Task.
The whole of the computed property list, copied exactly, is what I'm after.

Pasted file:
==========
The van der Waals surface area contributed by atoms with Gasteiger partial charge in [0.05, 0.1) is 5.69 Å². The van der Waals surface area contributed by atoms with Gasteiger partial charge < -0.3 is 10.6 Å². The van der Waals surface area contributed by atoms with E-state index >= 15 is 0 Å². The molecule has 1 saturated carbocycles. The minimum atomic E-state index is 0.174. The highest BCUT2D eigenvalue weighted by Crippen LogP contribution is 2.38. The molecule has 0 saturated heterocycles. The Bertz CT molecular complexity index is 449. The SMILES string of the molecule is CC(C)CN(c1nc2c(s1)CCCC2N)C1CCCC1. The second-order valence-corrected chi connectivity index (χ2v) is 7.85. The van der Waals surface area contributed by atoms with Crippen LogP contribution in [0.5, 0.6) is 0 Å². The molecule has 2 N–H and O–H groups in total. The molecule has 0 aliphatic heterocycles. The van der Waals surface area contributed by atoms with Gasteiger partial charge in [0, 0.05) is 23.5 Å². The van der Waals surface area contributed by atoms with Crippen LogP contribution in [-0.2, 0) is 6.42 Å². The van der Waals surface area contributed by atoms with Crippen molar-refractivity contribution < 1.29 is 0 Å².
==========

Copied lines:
The van der Waals surface area contributed by atoms with Gasteiger partial charge in [0.05, 0.1) is 5.69 Å². The van der Waals surface area contributed by atoms with Gasteiger partial charge < -0.3 is 10.6 Å². The van der Waals surface area contributed by atoms with E-state index >= 15 is 0 Å². The molecule has 1 saturated carbocycles. The minimum atomic E-state index is 0.174. The highest BCUT2D eigenvalue weighted by Crippen LogP contribution is 2.38. The molecule has 0 saturated heterocycles. The Bertz CT molecular complexity index is 449. The SMILES string of the molecule is CC(C)CN(c1nc2c(s1)CCCC2N)C1CCCC1. The second-order valence-corrected chi connectivity index (χ2v) is 7.85. The van der Waals surface area contributed by atoms with Crippen LogP contribution in [0.5, 0.6) is 0 Å². The molecule has 2 N–H and O–H groups in total. The molecule has 0 aliphatic heterocycles. The van der Waals surface area contributed by atoms with Gasteiger partial charge in [0, 0.05) is 23.5 Å². The van der Waals surface area contributed by atoms with Crippen LogP contribution in [-0.2, 0) is 6.42 Å². The van der Waals surface area contributed by atoms with Crippen molar-refractivity contribution < 1.29 is 0 Å².